Newly released video shows California man screaming ‘I can’t breathe’ before dying in police custody
A newly released video shows a California man who died two years ago screaming “I can’t breathe” while being restrained by authorities, ABC affiliate KXTV reported.
A California judge ordered the video of Edward Bronstein’s death to be released to the public on Tuesday.
In the nearly 18-minute video, Bronstein, 38, is seen refusing an order from California Highway Patrol (CHP) officers to take a blood test, according to the ABC affiliate.
“This is your last opportunity. Otherwise you’re going face down on the mat and we’re gonna keep on going,” a CHP officer told Bronstein, as other officers forced him down.
Five CHP officers continue to hold Bronstein down, with some putting their knees on his back as he shouted “I’ll do it! I’ll do it! I promise!” the ABC affiliate reported.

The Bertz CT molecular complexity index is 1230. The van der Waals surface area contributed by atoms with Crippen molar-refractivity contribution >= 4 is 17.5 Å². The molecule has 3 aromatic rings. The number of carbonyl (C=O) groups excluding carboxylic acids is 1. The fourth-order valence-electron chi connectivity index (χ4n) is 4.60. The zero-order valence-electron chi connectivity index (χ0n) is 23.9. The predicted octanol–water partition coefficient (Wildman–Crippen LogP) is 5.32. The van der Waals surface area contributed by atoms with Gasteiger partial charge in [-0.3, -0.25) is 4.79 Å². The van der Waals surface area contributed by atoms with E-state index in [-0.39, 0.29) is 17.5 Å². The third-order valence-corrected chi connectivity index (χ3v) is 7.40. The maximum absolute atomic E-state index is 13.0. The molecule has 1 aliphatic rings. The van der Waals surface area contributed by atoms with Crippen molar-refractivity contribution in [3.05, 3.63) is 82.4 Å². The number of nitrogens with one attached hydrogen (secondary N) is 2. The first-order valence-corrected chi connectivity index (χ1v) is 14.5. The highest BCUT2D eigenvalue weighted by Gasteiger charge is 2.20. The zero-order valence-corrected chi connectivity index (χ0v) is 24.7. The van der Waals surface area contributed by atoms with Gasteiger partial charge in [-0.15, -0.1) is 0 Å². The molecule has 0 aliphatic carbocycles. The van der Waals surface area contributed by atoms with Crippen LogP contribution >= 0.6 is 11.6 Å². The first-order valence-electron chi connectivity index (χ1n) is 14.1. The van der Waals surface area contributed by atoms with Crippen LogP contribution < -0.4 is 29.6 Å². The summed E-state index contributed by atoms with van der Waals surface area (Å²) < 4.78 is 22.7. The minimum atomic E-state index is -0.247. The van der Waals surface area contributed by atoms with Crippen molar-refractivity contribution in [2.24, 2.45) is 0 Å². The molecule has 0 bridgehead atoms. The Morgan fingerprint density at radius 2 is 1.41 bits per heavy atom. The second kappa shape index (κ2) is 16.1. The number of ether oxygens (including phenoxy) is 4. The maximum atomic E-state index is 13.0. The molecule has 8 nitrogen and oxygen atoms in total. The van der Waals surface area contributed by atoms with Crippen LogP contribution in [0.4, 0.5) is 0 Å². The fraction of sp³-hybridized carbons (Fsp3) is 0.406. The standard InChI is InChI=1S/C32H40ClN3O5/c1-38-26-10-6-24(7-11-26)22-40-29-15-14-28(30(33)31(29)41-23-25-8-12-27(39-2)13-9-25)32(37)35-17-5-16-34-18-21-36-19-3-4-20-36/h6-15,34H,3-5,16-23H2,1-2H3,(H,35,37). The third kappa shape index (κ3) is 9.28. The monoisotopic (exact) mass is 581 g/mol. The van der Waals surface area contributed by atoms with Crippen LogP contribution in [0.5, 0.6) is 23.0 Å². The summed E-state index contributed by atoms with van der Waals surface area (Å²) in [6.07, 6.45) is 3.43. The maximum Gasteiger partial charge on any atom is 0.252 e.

“It’s too late,” one officer replied.
Bronstein began to shout “I can’t breathe!” and “I can’t!” as authorities continued to restrain him, according to the video.
“Stop yelling!” one CHP officer said to Bronstein.
A medical professional took his blood as he appeared unresponsive.
Authorities began CPR 11 minutes after Bronstein’s last screams, KXTV reported. A second video shows officers and paramedics unable to revive Bronstein.
Bronstein was taken to custody by authorities in March 2020 following a traffic stop, the ABC affiliate reported.
His family has filed a lawsuit against the CHP officers involved in his death, alleging excessive force and a violation of civil rights, also calling for the officers to be criminally prosecuted by Los Angeles County District Attorney George Gascón (D).
Bronstein’s family said that he was terrified of needles, making him reluctant to take a blood sample test.
Bronstein died two months before George Floyd was murdered by Minneapolis a police officer, also after repeatedly saying, “I can’t breathe.”
California Gov. Gavin Newsom (D) signed a law in September that prohibits police officers from using certain face-down holds that have led to multiple unintended deaths, the ABC affiliate noted.